RACERS RUN WIDE OPEN AT LAUGHLIN DESERT CLASSIC

RACERS RUN WIDE OPEN AT LAUGHLIN DESERT CLASSIC

Photo Credit: Mike Ingalsbee

Nothing compares to offroad racing. Pavement racers only need to battle the competition. Desert racers have plenty of that, but also have to survive the terrain. They have to find the balance between outpacing their competitors and destroying their own vehicles. Beating the competition is not enough. You also need to endure one of the toughest and most unforgiving places on Earth. At the Best in the Desert series Laughlin Desert Classic race, the format compels participants to throw caution to the wind and run wide open.

Photo Credit: Mike Ingalsbee
Photo Credit: Mike Ingalsbee
Photo Credit: Mike Ingalsbee

Held in the desert just outside Laughlin, Nevada, the race deviates from the typical desert racing format by running only a couple laps of the short 16-mile long course. The UTV’s ran eight laps on Thursday in the dark. The rest of the classes raced three or four laps on both Saturday and Sunday. The winners ran the shortest total elapsed time for both days. Strategy is out the window because there simply is no time. No time for flat tires, no time for repairs, and no time for indecision. It guarantees excitement, and for some is a recipe for disaster. Just because you choose to ignore the desert terrain, doesn’t mean the desert terrain will ignore you. There were several spectacular crashes during the race when drivers pushed too hard. Thankfully, their safety gear and roll cages kept them safe. Those who had the speed and the skill to thrive on the ragged edge came out on top.

Photo Credit: Mike Ingalsbee
Photo Credit: Mike Ingalsbee
Photo Credit: Mike Ingalsbee

The crews were particularly stressed as most had no input during the race. They had to watch helplessly as the cards were dealt. The UTV crews had some input as they ran eight laps in one shot, but the other classes only had the overnight hours to make repairs or dabble with adjustments. The teams that were running well were able to take in the amenities that Laughlin has to offer. A resort town that sits on the banks of the Colorado River, Laughlin has countless ways to occupy one’s time. While some gambled on the race course, others tried their luck in the casinos. Laughlin also has shows, movies, bowling, and great restaurants. If you prefer to spend your time outdoors, there are watercraft rentals and several nice beaches on the river.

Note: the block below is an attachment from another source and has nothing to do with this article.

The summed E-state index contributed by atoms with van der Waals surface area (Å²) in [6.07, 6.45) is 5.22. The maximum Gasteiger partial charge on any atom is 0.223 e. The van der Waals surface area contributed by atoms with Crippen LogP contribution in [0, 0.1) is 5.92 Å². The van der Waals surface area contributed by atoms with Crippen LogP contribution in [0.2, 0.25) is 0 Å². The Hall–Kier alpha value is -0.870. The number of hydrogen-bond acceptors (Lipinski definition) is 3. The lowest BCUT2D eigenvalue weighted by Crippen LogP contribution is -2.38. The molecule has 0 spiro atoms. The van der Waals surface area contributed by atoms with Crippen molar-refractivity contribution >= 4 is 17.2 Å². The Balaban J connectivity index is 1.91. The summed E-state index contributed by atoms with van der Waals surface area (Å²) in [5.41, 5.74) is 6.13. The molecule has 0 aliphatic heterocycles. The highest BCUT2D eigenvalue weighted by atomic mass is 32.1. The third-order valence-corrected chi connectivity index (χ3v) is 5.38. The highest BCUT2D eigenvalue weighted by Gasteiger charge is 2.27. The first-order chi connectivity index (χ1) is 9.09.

Photo Credit: Mike Ingalsbee
Photo Credit: Mike Ingalsbee
Photo Credit: Mike Ingalsbee

The heat race format gave competitors the free time to have fun with their families, crew, and even other teams when they weren’t racing. The desert racing community is a tight-knit bunch. There is an unwritten rule that we look out for each other. The battles take place on the course, everywhere else there is a strong sense of mutual respect and camaraderie. It takes a special breed to enjoy being tested in the harshest of environments so you end up meeting the nicest people out in the desert. Prima donnas don’t last long.

Photo Credit: Mike Ingalsbee
Photo Credit: Mike Ingalsbee
Photo Credit: Mike Ingalsbee

Other things that didn’t last long at Laughlin were race fuel and body panels. The grid was arranged in rows of three. At the drop of the green flag, it was a drag race until the three separate lanes blended together. Each row had their own battle for the holeshot to get the blood flowing. It’s a big advantage to be in front. Despite some intermittent rain, it is always only a matter of time until the dust starts flying, adding to the feverish pace. The best way to avoid the dust from the vehicle ahead is to be inches away from the rear bumper. There is a reason why desert racers are built with beefy steel bumpers on both ends; they get used... a lot. It is commonly referred to as the chrome horn. Contact can happen by choice or by accident. Either way, the car in front has two choices, outrun the pursuer or get out of the way.

Photo Credit: Mike Ingalsbee
Photo Credit: Mike Ingalsbee
Photo Credit: Mike Ingalsbee

Every class battles for the top spot, a place on the podium, or in some cases, just to make it to the finish. There is also the coveted overall win. The overall is usually taken by one of the unlimited class vehicles as was the case in Laughlin. The Trick Trucks have an advantage on the long wide open sections, and when it gets very rough. The Open Wheeled class 1500 cars excel in tight technical terrain. Laughlin has a mix of both, and the results showed it. The overall win went to Christian Sourapas, his first, driving his Mason 4WD Trick Truck. His total time for both days was 02:06:36.394. Second fastest overall was the 1500 car of Bill Wingerning who had a time of 02:07:46.106. The tight battles even transcended the separate classes.

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